Governor of the East India Company.


This text was copied from Wikipedia on 21 February 2024 at 4:11AM.

Sir Thomas Chamberlayne,[a] 2nd Baronet (c. 1635–1682) of Wickham and of Northbrooke, Oxfordshire,[1]was the son of Sir Thomas Chamberlayne, 1st Baronet, and probably inherited the baronetcy on the death of his father on 6 October 1643. The title (one conferred after 4 January 1642) being void under the Act of Parliament (4 February 1652) then in force,[b] on 6 October 1657 he accepted another baronetcy from the Lord Protector Oliver Cromwell, to whose Attorney General, Edmund Prideaux he was son-in-law. This creation became invalid after the Restoration, while his previous one was reinstated. He died late September or early November 1682. The baronetcy passed to James Chamberlayne, 3rd Baronet.[1][2]


On 8 April 1657, at St. Dionis, Backchurch, London, Chamberlayne married Margaret, daughter of Edmund Prideaux, of Ford Abbey, Devon, by his second wife Margaret, daughter of William Ivert, of Gotthay, Somerset. They had two daughters and coheirs:[1]


  1. ^ Also spelt Thomas Chamberlain and Thomas Chamberlyne
  2. ^ the Act to make void all Titles of Honours, Dignities, or Precedencies, given by the late King since 4 January 1641/2.
  1. ^ a b c Cokayne 1902, p. 206.
  2. ^ Cokayne 1903, p. 4.


2 Annotations

Second Reading

Bill  •  Link

Eldest son of Sir Thomas Chamberlayne, Chief Justice of Chester. He was created a baronet in 1642.
---Wheatley, 1904.

San Diego Sarah  •  Link

Monday 15 February 1663/64 -- This afternoon Sir Thomas Chamberlin came to the office to me, and showed me several letters from the East Indys, showing the height that the Dutch are come to there, showing scorn to all the English, even in our only Factory there of Surat, beating several men, and hanging the English Standard St. George under the Dutch flagg in scorn; saying, that whatever their masters do or say at home, they will do what they list, and will be masters of all the world there; and have so proclaimed themselves Soveraigne of all the South Seas; which certainly our King cannot endure, if the Parliament will give him money. But I doubt and yet do hope they will not yet, till we are more ready for it.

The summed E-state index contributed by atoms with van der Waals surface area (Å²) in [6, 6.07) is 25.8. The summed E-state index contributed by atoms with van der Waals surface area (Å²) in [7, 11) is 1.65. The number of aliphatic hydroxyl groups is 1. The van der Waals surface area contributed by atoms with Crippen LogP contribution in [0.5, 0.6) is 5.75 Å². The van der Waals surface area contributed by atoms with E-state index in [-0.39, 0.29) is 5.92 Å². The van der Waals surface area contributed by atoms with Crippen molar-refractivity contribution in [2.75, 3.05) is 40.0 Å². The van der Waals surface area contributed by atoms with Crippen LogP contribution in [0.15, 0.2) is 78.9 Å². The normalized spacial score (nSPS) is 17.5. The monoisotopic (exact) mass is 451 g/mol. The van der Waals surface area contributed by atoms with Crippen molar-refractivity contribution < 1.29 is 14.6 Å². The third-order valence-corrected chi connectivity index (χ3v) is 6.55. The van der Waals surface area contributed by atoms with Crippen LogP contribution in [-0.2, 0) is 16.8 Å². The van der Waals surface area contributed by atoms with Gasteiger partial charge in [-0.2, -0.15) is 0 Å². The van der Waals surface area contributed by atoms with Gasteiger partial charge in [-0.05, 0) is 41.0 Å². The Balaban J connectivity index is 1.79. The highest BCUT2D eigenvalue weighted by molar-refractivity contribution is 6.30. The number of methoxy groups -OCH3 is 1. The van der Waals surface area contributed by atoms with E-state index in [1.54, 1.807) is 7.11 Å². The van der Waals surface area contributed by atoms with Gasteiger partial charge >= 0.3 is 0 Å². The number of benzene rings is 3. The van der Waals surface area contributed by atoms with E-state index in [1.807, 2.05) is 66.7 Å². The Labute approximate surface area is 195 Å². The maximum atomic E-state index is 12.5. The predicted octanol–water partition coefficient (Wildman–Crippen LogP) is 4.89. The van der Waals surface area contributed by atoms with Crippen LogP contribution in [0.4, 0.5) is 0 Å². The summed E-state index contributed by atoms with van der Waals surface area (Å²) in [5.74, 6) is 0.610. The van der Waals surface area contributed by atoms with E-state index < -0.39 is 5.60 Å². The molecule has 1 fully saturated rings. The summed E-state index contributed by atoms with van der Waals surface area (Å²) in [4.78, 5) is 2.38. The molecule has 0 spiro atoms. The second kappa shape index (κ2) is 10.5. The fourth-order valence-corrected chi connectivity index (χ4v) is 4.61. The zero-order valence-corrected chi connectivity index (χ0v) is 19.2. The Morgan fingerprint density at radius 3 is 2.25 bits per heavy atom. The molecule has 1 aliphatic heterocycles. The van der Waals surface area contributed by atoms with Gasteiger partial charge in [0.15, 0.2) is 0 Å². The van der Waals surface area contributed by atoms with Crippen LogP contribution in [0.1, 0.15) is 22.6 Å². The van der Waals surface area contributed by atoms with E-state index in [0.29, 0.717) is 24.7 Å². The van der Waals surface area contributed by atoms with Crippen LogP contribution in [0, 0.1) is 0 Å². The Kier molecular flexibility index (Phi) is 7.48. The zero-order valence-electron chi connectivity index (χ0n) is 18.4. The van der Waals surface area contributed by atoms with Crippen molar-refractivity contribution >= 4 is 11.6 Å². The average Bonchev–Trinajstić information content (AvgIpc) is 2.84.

Saturday 2 April 1664 -- Thence to the ‘Change, but having at this discourse long afterwards with Sir Thomas Chamberlin, who tells me what I heard from others, that the complaints of most Companies were yesterday presented to the Committee of Parliament against the Dutch, excepting that of the East India, which he tells me was because they would not be said to be the first and only cause of a warr with Holland, and that it is very probable, as well as most necessary, that we fall out with that people.

What a shame Pepys only records meeting this man twice. I'm sure he had lots of interesting things to say.

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Chart showing the number of references in each month of the diary’s entries.